After being captured, the Wild Girl was baptized and given the name Marie Angelique Leblanc. She also spent time in a hospital, but this stay caused more problems for the young Leblanc than it solved. Having adapted to consuming raw meat, Leblanc had a hard time eating the cooked food served to her while in the hospital, instead of preferring to gulp down things she had acquired tastes for in the wild like frogs and rabbit's blood, per Timeline. Leblanc's teeth even fell out during this time.

However, she went on to fully recover. Additionally — unlike other feral children in history who were never able to fully acquire language skills — Leblanc learned to speak French fluently. This would allow her to tell the story of how she came to live in the French wilderness.

Marie Angelique Leblanc tells her story

There was a great deal of interest in Leblanc's story in France, and thanks to her ability to speak French fluently she was interviewed several times over the course of her life. One instance was in 1755 when she worked on a biography with writer Marie-Catherine Homassel-Hecquet, per Timeline

The finished work was called "An Account of a Savage Girl," and according to the book, Leblanc had been abducted from her home in North America where she was sold into slavery around what is now Wisconsin. She was placed aboard a ship headed for France, but according to her account, the ship wrecked and Leblanc washed ashore with another young girl. The two of them learned how to survive in the wild. They would eat anything they could get their hands on whether that was small game or roots that they dug out of the ground. At some point, Leblanc left the other girl and survived in the woods alone.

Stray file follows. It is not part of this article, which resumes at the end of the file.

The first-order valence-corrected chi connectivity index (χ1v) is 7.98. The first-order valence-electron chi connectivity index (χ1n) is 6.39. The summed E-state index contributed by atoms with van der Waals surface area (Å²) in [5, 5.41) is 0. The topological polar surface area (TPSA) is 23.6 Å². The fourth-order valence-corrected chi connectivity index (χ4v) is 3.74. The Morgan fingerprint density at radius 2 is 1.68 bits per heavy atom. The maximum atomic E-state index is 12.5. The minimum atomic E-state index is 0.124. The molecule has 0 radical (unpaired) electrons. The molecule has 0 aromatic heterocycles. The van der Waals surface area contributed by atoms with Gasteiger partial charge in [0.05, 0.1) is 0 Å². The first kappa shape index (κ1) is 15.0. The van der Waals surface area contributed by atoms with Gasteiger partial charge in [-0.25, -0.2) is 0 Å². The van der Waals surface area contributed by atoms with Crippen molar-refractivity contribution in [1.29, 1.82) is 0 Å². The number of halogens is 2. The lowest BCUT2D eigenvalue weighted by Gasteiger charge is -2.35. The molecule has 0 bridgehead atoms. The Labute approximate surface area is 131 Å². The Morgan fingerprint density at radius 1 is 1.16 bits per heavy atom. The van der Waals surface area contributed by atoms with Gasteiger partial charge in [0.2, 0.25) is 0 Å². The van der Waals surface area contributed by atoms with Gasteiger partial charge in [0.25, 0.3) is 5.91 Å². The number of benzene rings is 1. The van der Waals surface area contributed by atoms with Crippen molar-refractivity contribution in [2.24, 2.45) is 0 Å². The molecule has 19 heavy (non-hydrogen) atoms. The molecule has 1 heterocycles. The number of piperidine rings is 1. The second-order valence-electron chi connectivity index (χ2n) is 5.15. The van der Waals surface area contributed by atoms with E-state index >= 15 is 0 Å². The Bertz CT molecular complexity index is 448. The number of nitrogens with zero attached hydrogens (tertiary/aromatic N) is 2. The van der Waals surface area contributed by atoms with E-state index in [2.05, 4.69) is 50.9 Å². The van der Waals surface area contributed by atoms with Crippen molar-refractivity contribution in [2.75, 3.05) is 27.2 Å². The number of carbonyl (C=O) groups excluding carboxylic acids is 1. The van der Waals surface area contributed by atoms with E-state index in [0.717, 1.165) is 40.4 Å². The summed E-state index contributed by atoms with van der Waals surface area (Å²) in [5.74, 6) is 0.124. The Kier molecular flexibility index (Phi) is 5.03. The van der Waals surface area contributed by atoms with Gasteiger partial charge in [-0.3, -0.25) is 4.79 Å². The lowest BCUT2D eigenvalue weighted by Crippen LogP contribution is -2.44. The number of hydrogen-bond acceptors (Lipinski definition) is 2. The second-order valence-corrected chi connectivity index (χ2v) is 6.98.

While it seems almost universally agreed upon that Leblanc was originally native to North America there have been conflicting accounts as to where and what group of people she belonged to. According to History, she was initially thought to be Inuit, but as time went on it was suggested that she was a Meskwaki Indian. However, other accounts allege that she was actually Sioux.

The former Wild Girl enters high society

Despite her non-traditional upbringing — which is admittedly a massive understatement — Marie Angelique Leblanc would find herself mingling with those in the upper-crusts of French society. According to Timeline, after leaving the hospital Leblanc sadly became something of an attraction, with people traveling substantial distances to see her. Later, Leblanc went to live at a convent. This was paid for by a French duke. He also gave her an allowance that was enough for her to move to Paris. Her financier died in 1956, prompting Leblanc to leave the convent.

During this time, Leblanc found herself surrounded by members of French high-society, and at one point even met with Queen Marie, the wife of French ruler King Louis XV. However, the unfortunate reality is that much of the attention stemmed from a then-common belief that Europeans were superior to non-Europeans. Some saw the Leblanc story and her subsequent assimilation into French society as proof of their superiority.

Marie Angelique Leblanc died in 1775, and at the time was wealthy. A stark contrast from the club-wielding young girl who was lured out of the forest decades earlier.